I will remember 2011 as the year when the Linux desktop took a huge step backwards. After decades of evolution we finally had a nice Gnome 2 based desktop providing a clean and efficient environment where one could focus on getting the work done. Even the Ubuntu variant with their this-makes-me-wanna-puke-brown and purple theme was okay, because it took only a few mouse clicks to switch back to something more pleasant looking, e.g. the Clearlooks theme. All this is gone now as the majority of Linux desktops come with either Gnome 3 or Unity – two equally useless and pathetic attempts at making the Linux desktop look like a cellphone.
I was reading an article in the Danish hamradio magazine about a 1.8 MHz to 70 MHz SDR transceiver. In particular the RF frontend caught my attention because a set of band pass filters and a pre-amp would be a very useful companion for the USRP+LFRX, as would a power amplifier and a set of low pass filters be for the LFTX.
As you may already know, Ubuntu 10.10 ditched F-spot as default photo organizer in favor of Shotwell. Now, Shotwell may be a better photo organizer than F-spot – I can’t comment on that since I do not use any of these apps for organizing – it does have at least one very significant flaw that made switch back to F-spot.
Why do I need any of these apps if don’t use them for organizing? Laziness, I guess. In Ubuntu 10.04 I found a very convenient way to do some very simple editing tasks such as cropping. If I opened a photo in Eog (Eye of Gnome – the default image viewer) there was a button on the right end of the toolbar called “Edit Image”, which opened the image in F-spot. In F-spot I could do the cropping then save the image with all original EXIF metadata preserved. In Ubuntu 10.10 this “Edit Image” button opens Shotwell and I can do the cropping here as well, unfortunately, when saving the image all original EXIF metadata will be lost forever! From a photographer’s point of view this is extremely bad and there should at least be a warning of some kind.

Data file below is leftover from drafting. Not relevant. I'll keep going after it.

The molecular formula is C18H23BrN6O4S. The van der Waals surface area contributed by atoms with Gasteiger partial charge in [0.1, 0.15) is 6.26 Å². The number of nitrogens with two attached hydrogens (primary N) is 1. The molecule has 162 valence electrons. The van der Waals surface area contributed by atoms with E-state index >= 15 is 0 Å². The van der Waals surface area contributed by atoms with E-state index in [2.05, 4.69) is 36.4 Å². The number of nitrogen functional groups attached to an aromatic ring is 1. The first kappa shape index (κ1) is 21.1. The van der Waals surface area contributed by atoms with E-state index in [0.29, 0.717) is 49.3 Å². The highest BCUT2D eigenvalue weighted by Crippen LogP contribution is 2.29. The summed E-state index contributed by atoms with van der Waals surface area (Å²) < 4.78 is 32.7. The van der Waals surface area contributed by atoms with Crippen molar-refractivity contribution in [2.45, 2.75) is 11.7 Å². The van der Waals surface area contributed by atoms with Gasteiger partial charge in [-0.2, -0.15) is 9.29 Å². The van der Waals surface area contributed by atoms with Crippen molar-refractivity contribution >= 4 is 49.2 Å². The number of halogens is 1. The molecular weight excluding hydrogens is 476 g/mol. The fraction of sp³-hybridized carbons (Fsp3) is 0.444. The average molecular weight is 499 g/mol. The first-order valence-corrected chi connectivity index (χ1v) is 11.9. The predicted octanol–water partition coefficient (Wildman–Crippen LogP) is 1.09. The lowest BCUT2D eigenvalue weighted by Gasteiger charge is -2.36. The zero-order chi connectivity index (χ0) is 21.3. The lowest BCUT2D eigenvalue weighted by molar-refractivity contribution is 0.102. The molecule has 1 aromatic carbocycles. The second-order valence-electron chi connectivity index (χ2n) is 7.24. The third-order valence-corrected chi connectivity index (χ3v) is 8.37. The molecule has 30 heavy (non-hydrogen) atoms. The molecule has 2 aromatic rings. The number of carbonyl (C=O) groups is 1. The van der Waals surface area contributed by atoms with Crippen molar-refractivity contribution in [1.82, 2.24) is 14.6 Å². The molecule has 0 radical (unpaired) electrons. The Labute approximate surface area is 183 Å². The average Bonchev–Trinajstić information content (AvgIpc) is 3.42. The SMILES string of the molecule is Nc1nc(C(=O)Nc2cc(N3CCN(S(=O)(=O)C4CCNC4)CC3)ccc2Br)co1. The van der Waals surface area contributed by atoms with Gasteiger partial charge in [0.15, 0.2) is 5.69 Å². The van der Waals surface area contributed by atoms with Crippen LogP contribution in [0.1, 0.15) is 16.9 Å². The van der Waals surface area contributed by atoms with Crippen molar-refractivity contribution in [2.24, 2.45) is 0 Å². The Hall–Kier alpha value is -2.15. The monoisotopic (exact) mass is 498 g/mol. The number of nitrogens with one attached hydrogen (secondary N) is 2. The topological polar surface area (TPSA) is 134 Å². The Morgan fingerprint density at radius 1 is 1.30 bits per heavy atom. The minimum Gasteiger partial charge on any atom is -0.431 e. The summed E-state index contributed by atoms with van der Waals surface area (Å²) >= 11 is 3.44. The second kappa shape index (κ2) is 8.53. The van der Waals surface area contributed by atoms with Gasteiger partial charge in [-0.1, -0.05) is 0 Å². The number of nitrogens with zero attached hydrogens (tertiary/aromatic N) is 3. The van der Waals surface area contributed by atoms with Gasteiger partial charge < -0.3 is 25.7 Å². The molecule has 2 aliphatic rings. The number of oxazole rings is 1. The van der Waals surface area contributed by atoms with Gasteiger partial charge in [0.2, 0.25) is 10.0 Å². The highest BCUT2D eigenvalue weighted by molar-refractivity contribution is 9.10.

Fortunately I still had the original photo in my camera and no harm done.
Next I investigated how to replace Shotwell with F-spot as default editor for Eog. One would think that this would be configurable via the preferences. Well, yeah, sort of, if you call the gconf-editor a preferences dialog. I found a related post on the Ubuntu Launchpad where someone wanted to replace F-spot with Gimp. Basically the same problem and it also worked the other way around for replacing Shotwell with F-spot. After doing so I could safely uninstall Shotwell – No, it will not remove the “ubuntu-desktop” package 😉
Now that Ubuntu 10.10 is out I am slowly upgrading my computers one by one. Today it was time to perform the upgrade on my newest (in terms of technology) and most bad ass computer, the Acer Aspire 5745G Laptop. I have previously written about running Ubuntu 10.04 on it, which was the first Linux OS I have installed. Already with Ubuntu 10.04 everything was working and only the Ethernet interface required manual installation of driver. Installing Ubuntu 10.10 was a simple matter of performing the upgrade from within the package manager.
|This article is about running Ubuntu Linux 10.04 on the Acer Aspire 5745G. If you are interested in running Ubuntu 10.10 check this article instead.|
It was time for me to get a new computer and this time I was going for laptop with a fast CPU and sufficient Nvidia graphics that is suitable for video processing and high bandwidth software defined radios. Didn’t want ATI graphics because I have bad experience with ATI and Linux. Nvidia on the other hand has been working very well for me on Linux.
I thought of getting a new Macbook Pro 15″ with and Intel i7 dual core processor, but I ended with the Acer Aspire 5745G-724G50Mn with an i7 quad-core, 4GB RAM and a Geforce GT330M with 1 GB VRAM. The rest of this article describes my first experiences with installing and running Ubuntu Linux 10.04 Lucid Lynx 64 bit on this computer side by side with the pre-installed Windows 7.